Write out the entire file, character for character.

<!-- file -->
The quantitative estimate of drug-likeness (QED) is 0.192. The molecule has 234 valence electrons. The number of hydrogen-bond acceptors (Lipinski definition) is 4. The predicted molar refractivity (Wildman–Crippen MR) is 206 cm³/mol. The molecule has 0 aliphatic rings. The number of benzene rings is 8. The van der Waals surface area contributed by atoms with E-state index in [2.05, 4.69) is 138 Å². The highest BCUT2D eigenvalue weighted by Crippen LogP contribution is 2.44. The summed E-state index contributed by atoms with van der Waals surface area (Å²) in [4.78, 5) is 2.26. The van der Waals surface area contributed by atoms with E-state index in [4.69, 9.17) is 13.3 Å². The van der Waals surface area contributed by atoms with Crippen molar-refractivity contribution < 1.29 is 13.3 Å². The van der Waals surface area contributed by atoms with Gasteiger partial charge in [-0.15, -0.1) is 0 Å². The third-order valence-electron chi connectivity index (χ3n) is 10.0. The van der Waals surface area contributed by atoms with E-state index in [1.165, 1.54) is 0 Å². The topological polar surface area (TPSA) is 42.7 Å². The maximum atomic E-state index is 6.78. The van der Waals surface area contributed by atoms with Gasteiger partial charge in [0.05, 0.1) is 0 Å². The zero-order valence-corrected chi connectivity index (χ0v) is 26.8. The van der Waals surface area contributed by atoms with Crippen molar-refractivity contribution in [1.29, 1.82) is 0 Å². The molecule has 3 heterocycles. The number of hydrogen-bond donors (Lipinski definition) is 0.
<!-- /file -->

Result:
The quantitative estimate of drug-likeness (QED) is 0.192. The molecule has 234 valence electrons. The number of hydrogen-bond acceptors (Lipinski definition) is 4. The predicted molar refractivity (Wildman–Crippen MR) is 206 cm³/mol. The molecule has 0 aliphatic rings. The number of benzene rings is 8. The van der Waals surface area contributed by atoms with E-state index in [2.05, 4.69) is 138 Å². The highest BCUT2D eigenvalue weighted by Crippen LogP contribution is 2.44. The summed E-state index contributed by atoms with van der Waals surface area (Å²) in [4.78, 5) is 2.26. The van der Waals surface area contributed by atoms with E-state index in [4.69, 9.17) is 13.3 Å². The van der Waals surface area contributed by atoms with Crippen molar-refractivity contribution < 1.29 is 13.3 Å². The van der Waals surface area contributed by atoms with Gasteiger partial charge in [-0.15, -0.1) is 0 Å². The third-order valence-electron chi connectivity index (χ3n) is 10.0. The van der Waals surface area contributed by atoms with E-state index in [1.165, 1.54) is 0 Å². The topological polar surface area (TPSA) is 42.7 Å². The maximum atomic E-state index is 6.78. The van der Waals surface area contributed by atoms with Gasteiger partial charge in [0.05, 0.1) is 0 Å². The zero-order valence-corrected chi connectivity index (χ0v) is 26.8. The van der Waals surface area contributed by atoms with Crippen molar-refractivity contribution in [1.29, 1.82) is 0 Å². The molecule has 3 heterocycles. The number of hydrogen-bond donors (Lipinski definition) is 0.